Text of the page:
An entity sells goods with a warranty under which customers are covered for the cost of repairs of any manufacturing defects that become apparent within the first six months after purchase.
If minor defects were detected in all products sold, repair costs of Rs 1 million would result. If major defects were detected in all products sold, repair costs of Rs 4 million would result.
The entity’s past experience and future expectations indicate that, for the coming year, 75 per cent of the goods sold will have no defects, 20 per cent of the goods sold will have minor defects and 5 per cent of the goods sold will have major defects.
In accordance with paragraph 24, an entity assesses the probability of an outflow for the warranty obligations as a whole.
The expected value of the cost of repairs is:
(75% of nil) + (20% of 1m) + (5% of 4m) = Rs 400,000
Where a single obligation is being measured, the individual most likely outcome may be the best estimate of the liability. However, even in such a case, the entity considers other possible outcomes. Where other possible outcomes are either mostly higher or mostly lower than the most likely outcome, the best estimate will be a higher or lower amount.
If an entity has to rectify a serious fault in a major plant that it has constructed for a customer, the individual most likely outcome may be for the repair to succeed at the first attempt at a cost of Rs 1,000, but a provision for a larger amount is made if there is a significant chance that further attempts will be necessary.
Risks and Uncertainties
- The risks and uncertainties that inevitably surround many events and circumstances are taken into account in reaching the best estimate of a provision
- Risk describes variability of outcome. A risk adjustment may increase the amount at which a liability is measured
- Caution is needed in making judgments under conditions of uncertainty, so that income or assets are not overstated, and expenses or liabilities are not understated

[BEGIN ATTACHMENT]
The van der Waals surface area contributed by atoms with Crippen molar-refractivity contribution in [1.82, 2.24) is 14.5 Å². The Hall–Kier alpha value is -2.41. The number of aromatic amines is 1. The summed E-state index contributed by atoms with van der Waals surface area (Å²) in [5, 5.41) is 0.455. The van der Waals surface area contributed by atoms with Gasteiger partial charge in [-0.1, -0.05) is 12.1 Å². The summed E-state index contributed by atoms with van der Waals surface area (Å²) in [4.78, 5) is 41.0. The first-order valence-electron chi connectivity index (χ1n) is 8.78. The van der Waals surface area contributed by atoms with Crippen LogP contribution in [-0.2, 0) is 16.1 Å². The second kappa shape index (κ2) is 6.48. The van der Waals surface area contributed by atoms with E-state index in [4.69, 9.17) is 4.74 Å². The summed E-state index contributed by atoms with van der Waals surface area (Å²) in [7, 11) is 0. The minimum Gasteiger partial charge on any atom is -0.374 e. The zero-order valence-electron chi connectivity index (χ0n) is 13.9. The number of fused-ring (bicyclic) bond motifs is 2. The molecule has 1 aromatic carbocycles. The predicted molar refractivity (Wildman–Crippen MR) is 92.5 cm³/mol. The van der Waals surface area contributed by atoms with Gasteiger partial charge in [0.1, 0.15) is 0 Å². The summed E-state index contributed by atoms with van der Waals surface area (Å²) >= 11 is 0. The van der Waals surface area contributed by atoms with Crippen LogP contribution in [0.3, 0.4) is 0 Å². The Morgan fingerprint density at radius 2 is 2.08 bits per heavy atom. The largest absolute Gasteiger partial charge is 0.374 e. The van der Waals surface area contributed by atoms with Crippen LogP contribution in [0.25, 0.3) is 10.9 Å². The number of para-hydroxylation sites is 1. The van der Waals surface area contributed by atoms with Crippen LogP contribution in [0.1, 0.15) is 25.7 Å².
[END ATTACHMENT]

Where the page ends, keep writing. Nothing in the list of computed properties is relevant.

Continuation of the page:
- However, uncertainty does not justify the creation of excessive provisions or a deliberate overstatement of liabilities
- Where the effect of the time value of money is material, the amount of a provision shall be the present value of the expenditures expected to be required to settle the obligation
- The time value of money is the greater benefit of receiving money now rather than an identical sum later
- For example, Rs. 100 invested for one year, earning 5% interest, will be worth Rs. 105 after one year; therefore, Rs. 100 paid now and Rs. 105 paid exactly one year later both have the same value to a recipient who expects 5% interest assuming that inflation would be zero percent
- That is, Rs. 100 invested for one year at 5% interest has a future value of Rs. 105 under the assumption that inflation would be zero percent
- Because of the time value of money, provisions relating to cash outflows that arise soon after the reporting period are more onerous than those where cash outflows of the same amount arise later. Provisions are therefore discounted, where the effect is material
- The discount rate (or rates) shall be a
- pre-tax rate (or rates)
- that reflect(s) current market assessments of the time value of money and
- the risks specific to the liability
- The discount rate(s) shall not reflect risks for which future cash flow estimates have been adjusted
- Let’s understand the requirement of discounting by using an example-